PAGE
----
From School Library Journal
YA-Even someone who considers walking through the mall parking lot to be an outdoor experience will find this book hard to put down. In addition to the usual-and some unusual-survival guidelines, which incorporate the latest discoveries about the body's reaction to extreme conditions, it offers true stories of survival as well as numerous "sight bites" that both inform and entertain. The book is divided into three main sections: major threats (cold, thirst, snakes, etc.); hostile environments (e.g., desert, jungle, mountains); and how science can aid in survival (food gathering, preparing for weather conditions). The author's explanations of physiological responses are useful. Both exhaustive and eminently readable, this title is also useful for biology and earth science project ideas.Judy McAloon, Potomac Library, Prince William County, VA
Copyright 1994 Reed Business Information, Inc.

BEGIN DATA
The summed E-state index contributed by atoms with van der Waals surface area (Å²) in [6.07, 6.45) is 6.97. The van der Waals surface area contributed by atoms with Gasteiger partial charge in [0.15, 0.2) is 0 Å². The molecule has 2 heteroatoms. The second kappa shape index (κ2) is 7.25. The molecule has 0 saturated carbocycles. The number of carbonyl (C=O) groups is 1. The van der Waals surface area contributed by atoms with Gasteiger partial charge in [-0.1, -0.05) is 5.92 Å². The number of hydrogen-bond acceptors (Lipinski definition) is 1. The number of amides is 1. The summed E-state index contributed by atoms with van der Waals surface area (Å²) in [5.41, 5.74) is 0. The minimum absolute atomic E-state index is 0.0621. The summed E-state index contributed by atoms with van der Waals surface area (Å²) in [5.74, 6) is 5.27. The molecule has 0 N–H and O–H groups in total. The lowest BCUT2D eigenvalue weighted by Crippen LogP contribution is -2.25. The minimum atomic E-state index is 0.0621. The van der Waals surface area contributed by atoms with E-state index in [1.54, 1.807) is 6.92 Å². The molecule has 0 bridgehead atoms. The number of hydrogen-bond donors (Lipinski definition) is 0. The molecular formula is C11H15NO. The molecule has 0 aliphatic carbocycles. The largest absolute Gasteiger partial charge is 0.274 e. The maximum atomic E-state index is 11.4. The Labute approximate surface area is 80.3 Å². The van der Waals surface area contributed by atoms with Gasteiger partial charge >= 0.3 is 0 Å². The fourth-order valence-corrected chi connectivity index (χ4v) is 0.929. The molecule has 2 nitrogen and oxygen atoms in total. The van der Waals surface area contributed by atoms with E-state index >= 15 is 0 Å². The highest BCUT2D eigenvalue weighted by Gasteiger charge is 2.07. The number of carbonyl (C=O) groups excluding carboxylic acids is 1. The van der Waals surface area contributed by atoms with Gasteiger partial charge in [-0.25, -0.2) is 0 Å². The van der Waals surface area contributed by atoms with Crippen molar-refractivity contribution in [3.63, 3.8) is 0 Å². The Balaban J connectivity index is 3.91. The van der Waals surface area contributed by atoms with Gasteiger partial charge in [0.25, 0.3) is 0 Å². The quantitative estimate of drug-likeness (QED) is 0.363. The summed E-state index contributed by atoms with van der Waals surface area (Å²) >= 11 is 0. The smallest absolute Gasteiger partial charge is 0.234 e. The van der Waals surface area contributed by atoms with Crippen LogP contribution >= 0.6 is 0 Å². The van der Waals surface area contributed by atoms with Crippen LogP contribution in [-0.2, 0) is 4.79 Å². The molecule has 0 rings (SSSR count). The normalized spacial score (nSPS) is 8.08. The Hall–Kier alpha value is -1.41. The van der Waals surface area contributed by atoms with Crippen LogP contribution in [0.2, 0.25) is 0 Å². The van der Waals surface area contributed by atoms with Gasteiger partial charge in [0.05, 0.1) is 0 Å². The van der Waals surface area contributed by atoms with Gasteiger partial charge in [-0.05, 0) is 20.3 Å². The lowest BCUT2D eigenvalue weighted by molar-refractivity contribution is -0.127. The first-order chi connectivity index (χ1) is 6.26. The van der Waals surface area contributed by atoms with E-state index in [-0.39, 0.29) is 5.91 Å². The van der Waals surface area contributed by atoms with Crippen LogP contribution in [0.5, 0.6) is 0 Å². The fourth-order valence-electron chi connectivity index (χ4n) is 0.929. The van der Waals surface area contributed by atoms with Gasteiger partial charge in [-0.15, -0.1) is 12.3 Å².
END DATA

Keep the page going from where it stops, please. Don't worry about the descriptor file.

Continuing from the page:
Surviving diving accidents, shipwrecks, desert hikes, avalanches, jungle travel, and other hazards is possible, according to Maniguet, who offers a large body of supporting advice, factual evidence, and true-adventure tales. Lists of myths precede his facts and amazing survival stories. He offers charts that delineate types of vaccines, medicines, snow, sharks, and snakes. His blend of anecdotes and how-to makes this a fascinating book for the armchair traveler as well as an essential guide for the daring one, whether camper or polar explorer. Denise Perry Donavin